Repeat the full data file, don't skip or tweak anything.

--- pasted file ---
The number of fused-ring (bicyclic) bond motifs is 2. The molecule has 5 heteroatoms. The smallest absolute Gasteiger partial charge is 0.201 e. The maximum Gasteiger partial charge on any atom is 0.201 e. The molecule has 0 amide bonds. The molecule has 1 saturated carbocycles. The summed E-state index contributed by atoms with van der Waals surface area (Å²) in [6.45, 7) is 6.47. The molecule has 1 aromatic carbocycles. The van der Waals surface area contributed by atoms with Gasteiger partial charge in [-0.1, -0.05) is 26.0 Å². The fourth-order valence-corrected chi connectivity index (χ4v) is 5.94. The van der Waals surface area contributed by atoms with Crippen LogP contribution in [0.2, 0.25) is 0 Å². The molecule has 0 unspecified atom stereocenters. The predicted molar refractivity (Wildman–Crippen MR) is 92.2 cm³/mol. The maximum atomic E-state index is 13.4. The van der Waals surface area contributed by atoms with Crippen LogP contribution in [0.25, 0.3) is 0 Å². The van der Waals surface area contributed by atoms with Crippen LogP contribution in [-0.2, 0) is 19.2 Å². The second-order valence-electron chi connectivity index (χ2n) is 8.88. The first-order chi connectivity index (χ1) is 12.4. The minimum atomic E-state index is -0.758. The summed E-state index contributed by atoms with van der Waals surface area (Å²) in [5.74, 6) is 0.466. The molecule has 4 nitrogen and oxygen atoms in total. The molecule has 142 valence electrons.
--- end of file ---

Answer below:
The number of fused-ring (bicyclic) bond motifs is 2. The molecule has 5 heteroatoms. The smallest absolute Gasteiger partial charge is 0.201 e. The maximum Gasteiger partial charge on any atom is 0.201 e. The molecule has 0 amide bonds. The molecule has 1 saturated carbocycles. The summed E-state index contributed by atoms with van der Waals surface area (Å²) in [6.45, 7) is 6.47. The molecule has 1 aromatic carbocycles. The van der Waals surface area contributed by atoms with Gasteiger partial charge in [-0.1, -0.05) is 26.0 Å². The fourth-order valence-corrected chi connectivity index (χ4v) is 5.94. The van der Waals surface area contributed by atoms with Crippen LogP contribution in [0.2, 0.25) is 0 Å². The molecule has 0 unspecified atom stereocenters. The predicted molar refractivity (Wildman–Crippen MR) is 92.2 cm³/mol. The maximum atomic E-state index is 13.4. The van der Waals surface area contributed by atoms with Crippen LogP contribution in [0.25, 0.3) is 0 Å². The van der Waals surface area contributed by atoms with Crippen LogP contribution in [-0.2, 0) is 19.2 Å². The second-order valence-electron chi connectivity index (χ2n) is 8.88. The first-order chi connectivity index (χ1) is 12.4. The minimum atomic E-state index is -0.758. The summed E-state index contributed by atoms with van der Waals surface area (Å²) in [5.74, 6) is 0.466. The molecule has 4 nitrogen and oxygen atoms in total. The molecule has 142 valence electrons.